HomeNewsLocal rescue group raising money to help handicapped calf

Local rescue group raising money to help handicapped calf

Redemption Road Rescue is known for being a haven of safety for horses rescued from unsafe or unstable situations throughout West Tennessee.

But horses aren’t the only animals the organization helps.

“We have goats and geese and donkeys and all sorts of animals, mostly farm animals,” said Lori Collins, the founder and director of Redemption Road.

There are a few cows who have lived on the farm on the northeastern edge of Jackson, and one young calf in particular is getting extra attention in her first year of life after arriving at Redemption Road earlier in the summer. Her name is Apple.

“Apple came to us from a farm in West Tennessee, and her two front legs were severed just above the knees,” Collins said. “I’ve never seen anything like it.”

Exactly how Apple’s legs were severed is unclear, but the fact she’s still alive is reason enough for Collins and the rest of the crew at Redemption Road to work hard to give her as good a life as possible.

From what Collins was told when they took her in, Apple was born late last fall. And when a worker on the farm was surveying their animals during one of the cold snaps that hit this past winter, the worker discovered Apple had lost the bottom part of both front legs and was bleeding. The theory is she somehow lost her legs in an accident with a gate in the pasture.

“Apparently she was bleeding out, and the farmer thought about having her euthanized, but instead decided to let nature take its course considering she was bleeding so heavily and it was really cold with a big winter storm coming,” Collins said. “So the farmer left her alone expecting her to mercifully die within hours.

“But the combination of cold temperatures allowed her the chance for her legs to stop bleeding and heal without infection or parasites setting in. She really is a miracle and proof that sometimes nature can heal in certain situations.”

The farm takes up a large area of land, and it was apparently a few months before any of the workers on the farm made it back to the area where Apple was until the weather turned warm, but they received a surprise shock when they did.

“There was Apple in a low spot or a creek bed or ditch,” Collins said. “Because there are also coyotes and bobcats out there that would easily have had her for a meal, but her mom and other cattle in the herd took care of her.

“She stayed in that ditch and pretty much leaned on the side of the area to nurse from her mother. And the entire herd stayed with her and protected her for six months or however long it was.”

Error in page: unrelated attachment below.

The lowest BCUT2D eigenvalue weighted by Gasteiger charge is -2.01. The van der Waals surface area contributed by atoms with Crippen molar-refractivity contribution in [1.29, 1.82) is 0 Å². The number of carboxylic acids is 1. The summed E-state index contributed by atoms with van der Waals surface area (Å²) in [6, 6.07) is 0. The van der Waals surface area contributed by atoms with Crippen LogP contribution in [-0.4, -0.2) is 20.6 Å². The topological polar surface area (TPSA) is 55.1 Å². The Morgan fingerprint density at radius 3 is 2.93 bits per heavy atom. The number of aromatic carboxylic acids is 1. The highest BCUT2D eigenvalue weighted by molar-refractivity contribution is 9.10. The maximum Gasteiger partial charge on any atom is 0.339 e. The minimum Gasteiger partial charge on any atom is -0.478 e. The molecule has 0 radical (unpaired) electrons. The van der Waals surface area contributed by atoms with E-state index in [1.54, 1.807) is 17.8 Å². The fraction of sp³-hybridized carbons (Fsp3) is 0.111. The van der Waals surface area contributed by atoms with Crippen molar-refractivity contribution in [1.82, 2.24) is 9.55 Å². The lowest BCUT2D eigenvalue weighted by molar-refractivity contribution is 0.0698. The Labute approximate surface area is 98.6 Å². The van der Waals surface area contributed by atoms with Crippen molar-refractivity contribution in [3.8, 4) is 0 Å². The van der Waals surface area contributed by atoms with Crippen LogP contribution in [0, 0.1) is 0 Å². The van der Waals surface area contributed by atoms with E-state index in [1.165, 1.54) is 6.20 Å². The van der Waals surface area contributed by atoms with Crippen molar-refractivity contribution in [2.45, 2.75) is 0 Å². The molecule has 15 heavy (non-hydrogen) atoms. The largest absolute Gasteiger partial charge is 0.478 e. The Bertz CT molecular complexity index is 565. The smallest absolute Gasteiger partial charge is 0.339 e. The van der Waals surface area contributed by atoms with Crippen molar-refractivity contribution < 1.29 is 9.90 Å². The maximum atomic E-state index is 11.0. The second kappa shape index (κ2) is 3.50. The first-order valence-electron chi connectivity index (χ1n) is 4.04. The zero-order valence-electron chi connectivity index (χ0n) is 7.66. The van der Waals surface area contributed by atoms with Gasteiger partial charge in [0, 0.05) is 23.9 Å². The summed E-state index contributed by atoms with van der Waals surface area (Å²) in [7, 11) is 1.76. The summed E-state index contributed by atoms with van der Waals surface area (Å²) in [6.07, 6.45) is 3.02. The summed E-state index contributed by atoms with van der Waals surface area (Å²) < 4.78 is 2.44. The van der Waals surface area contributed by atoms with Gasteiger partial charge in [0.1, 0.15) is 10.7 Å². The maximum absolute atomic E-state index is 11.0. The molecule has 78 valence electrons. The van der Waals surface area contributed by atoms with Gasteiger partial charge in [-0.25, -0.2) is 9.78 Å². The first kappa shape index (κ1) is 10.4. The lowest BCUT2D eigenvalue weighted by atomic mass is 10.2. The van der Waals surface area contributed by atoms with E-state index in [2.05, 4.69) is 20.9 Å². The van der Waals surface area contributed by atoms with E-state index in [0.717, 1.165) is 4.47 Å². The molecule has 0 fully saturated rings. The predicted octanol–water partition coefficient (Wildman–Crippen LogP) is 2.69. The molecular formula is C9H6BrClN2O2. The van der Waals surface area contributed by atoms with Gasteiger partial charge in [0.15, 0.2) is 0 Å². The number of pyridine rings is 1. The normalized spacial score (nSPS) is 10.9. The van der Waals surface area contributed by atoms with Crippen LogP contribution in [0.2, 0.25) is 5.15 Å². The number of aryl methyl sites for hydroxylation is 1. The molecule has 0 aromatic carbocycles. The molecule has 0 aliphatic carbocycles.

When the farmers found Apple, they contacted Redemption Road to ask if they could help her before having her euthanized.

“They were going to do that, and we’ve had people ask us if maybe that would be the right decision,” Collins said. “Because she’s a cow missing her front two legs, so it’s understandable to ask what qualify of life can she have.”

But there’s an organization that can help her, and Collins reached out to them to see what it would take to help Apple.

Bionic Pets is an organization in Virginia that manufactures specially-made prosthetics for animals in similar situations to Apple.

Collins is running a fundraiser on Facebook. The page is called “Lori’s fundraiser for Redemption Road GIVING APPLE THE COW NEW LEGS!!!!!!”

The goal is to raise $3,000, as that should be enough for Bionic Pets to size Apple, build two prosthetic legs and place them on her. Giving has surpassed $1,200 so far.

“A silver lining to this situation for Apple is because of her situation, her growth seems to be stunted,” Collins said. “So if she doesn’t grow much more, then she won’t need to be fitted for bigger legs at sometime in the future.”

Until then, Apple stays in one of the barns at Redemption Road. She’s got a steady diet of hay and water, but she’s still getting accustomed to humans entering her living space each day to refill her trough and clean out her stall each morning.

“This isn’t her permanent home, but Apple will probably live here for awhile until she gets her legs and gets used to them,” Collins said. “And when she gets her legs and becomes more mobile, hopefully she’ll get more used to humans and become more friendly.

“Then after that, there are a few farms out there that exist simply as a place for animals like Apple who are different from everyone else for one reason or another. But for now, Redemption Road is her home, and we’re her family. And we’re glad to help her.”

Brandon Shields, brandon@jacksonpost.news

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